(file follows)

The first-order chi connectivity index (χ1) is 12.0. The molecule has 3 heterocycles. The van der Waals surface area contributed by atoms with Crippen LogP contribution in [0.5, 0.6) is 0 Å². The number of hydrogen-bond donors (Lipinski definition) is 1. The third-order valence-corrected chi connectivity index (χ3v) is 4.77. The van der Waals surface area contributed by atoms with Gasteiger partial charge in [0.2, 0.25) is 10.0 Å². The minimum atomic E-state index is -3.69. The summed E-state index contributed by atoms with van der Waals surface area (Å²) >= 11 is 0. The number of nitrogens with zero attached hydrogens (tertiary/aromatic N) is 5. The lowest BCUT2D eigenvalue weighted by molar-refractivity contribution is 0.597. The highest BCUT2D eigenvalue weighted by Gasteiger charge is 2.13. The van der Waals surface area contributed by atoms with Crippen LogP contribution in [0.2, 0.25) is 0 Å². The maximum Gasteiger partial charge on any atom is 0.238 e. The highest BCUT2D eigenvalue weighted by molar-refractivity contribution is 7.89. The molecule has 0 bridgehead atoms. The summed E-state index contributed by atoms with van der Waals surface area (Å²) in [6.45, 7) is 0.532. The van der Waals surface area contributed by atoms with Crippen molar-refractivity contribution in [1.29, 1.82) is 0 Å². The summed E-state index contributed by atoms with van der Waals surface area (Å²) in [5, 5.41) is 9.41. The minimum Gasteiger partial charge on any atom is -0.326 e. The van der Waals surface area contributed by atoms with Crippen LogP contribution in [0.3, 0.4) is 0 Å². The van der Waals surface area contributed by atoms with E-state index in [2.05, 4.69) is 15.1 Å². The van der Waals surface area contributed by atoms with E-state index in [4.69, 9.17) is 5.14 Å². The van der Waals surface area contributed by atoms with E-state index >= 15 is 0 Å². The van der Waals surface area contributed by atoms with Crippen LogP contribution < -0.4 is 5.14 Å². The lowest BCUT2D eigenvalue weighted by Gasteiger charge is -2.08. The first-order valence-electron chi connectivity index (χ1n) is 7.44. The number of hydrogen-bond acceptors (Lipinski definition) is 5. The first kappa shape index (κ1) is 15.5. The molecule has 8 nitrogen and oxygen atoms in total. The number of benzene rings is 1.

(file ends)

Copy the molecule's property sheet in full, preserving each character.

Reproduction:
The first-order chi connectivity index (χ1) is 12.0. The molecule has 3 heterocycles. The van der Waals surface area contributed by atoms with Crippen LogP contribution in [0.5, 0.6) is 0 Å². The number of hydrogen-bond donors (Lipinski definition) is 1. The third-order valence-corrected chi connectivity index (χ3v) is 4.77. The van der Waals surface area contributed by atoms with Gasteiger partial charge in [0.2, 0.25) is 10.0 Å². The minimum atomic E-state index is -3.69. The summed E-state index contributed by atoms with van der Waals surface area (Å²) >= 11 is 0. The number of nitrogens with zero attached hydrogens (tertiary/aromatic N) is 5. The lowest BCUT2D eigenvalue weighted by molar-refractivity contribution is 0.597. The highest BCUT2D eigenvalue weighted by Gasteiger charge is 2.13. The van der Waals surface area contributed by atoms with Crippen LogP contribution in [0.2, 0.25) is 0 Å². The maximum Gasteiger partial charge on any atom is 0.238 e. The highest BCUT2D eigenvalue weighted by molar-refractivity contribution is 7.89. The molecule has 0 bridgehead atoms. The summed E-state index contributed by atoms with van der Waals surface area (Å²) in [6.45, 7) is 0.532. The van der Waals surface area contributed by atoms with Crippen molar-refractivity contribution in [1.29, 1.82) is 0 Å². The summed E-state index contributed by atoms with van der Waals surface area (Å²) in [5, 5.41) is 9.41. The minimum Gasteiger partial charge on any atom is -0.326 e. The van der Waals surface area contributed by atoms with Crippen LogP contribution in [0.3, 0.4) is 0 Å². The van der Waals surface area contributed by atoms with E-state index in [2.05, 4.69) is 15.1 Å². The van der Waals surface area contributed by atoms with E-state index in [4.69, 9.17) is 5.14 Å². The van der Waals surface area contributed by atoms with E-state index >= 15 is 0 Å². The van der Waals surface area contributed by atoms with Crippen LogP contribution < -0.4 is 5.14 Å². The lowest BCUT2D eigenvalue weighted by Gasteiger charge is -2.08. The first-order valence-electron chi connectivity index (χ1n) is 7.44. The number of hydrogen-bond acceptors (Lipinski definition) is 5. The first kappa shape index (κ1) is 15.5. The molecule has 8 nitrogen and oxygen atoms in total. The number of benzene rings is 1.